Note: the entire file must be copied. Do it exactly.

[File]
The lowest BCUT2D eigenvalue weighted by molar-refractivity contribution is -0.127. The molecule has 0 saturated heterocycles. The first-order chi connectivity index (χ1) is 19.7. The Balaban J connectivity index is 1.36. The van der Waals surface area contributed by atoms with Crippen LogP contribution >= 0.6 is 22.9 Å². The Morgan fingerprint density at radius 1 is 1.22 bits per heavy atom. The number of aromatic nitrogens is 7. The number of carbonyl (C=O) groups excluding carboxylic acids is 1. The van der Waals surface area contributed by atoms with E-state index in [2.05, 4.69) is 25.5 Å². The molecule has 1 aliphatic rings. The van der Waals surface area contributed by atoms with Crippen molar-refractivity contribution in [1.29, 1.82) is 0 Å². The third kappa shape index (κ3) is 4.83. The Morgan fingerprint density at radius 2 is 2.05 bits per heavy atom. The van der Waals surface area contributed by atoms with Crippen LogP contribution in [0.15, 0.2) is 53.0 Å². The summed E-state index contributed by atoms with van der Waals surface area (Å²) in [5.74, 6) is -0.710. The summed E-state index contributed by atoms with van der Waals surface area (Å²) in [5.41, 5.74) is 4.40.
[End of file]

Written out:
The lowest BCUT2D eigenvalue weighted by molar-refractivity contribution is -0.127. The molecule has 0 saturated heterocycles. The first-order chi connectivity index (χ1) is 19.7. The Balaban J connectivity index is 1.36. The van der Waals surface area contributed by atoms with Crippen LogP contribution >= 0.6 is 22.9 Å². The Morgan fingerprint density at radius 1 is 1.22 bits per heavy atom. The number of aromatic nitrogens is 7. The number of carbonyl (C=O) groups excluding carboxylic acids is 1. The van der Waals surface area contributed by atoms with E-state index in [2.05, 4.69) is 25.5 Å². The molecule has 1 aliphatic rings. The van der Waals surface area contributed by atoms with Crippen molar-refractivity contribution in [1.29, 1.82) is 0 Å². The third kappa shape index (κ3) is 4.83. The Morgan fingerprint density at radius 2 is 2.05 bits per heavy atom. The van der Waals surface area contributed by atoms with Crippen LogP contribution in [0.15, 0.2) is 53.0 Å². The summed E-state index contributed by atoms with van der Waals surface area (Å²) in [5.74, 6) is -0.710. The summed E-state index contributed by atoms with van der Waals surface area (Å²) in [5.41, 5.74) is 4.40.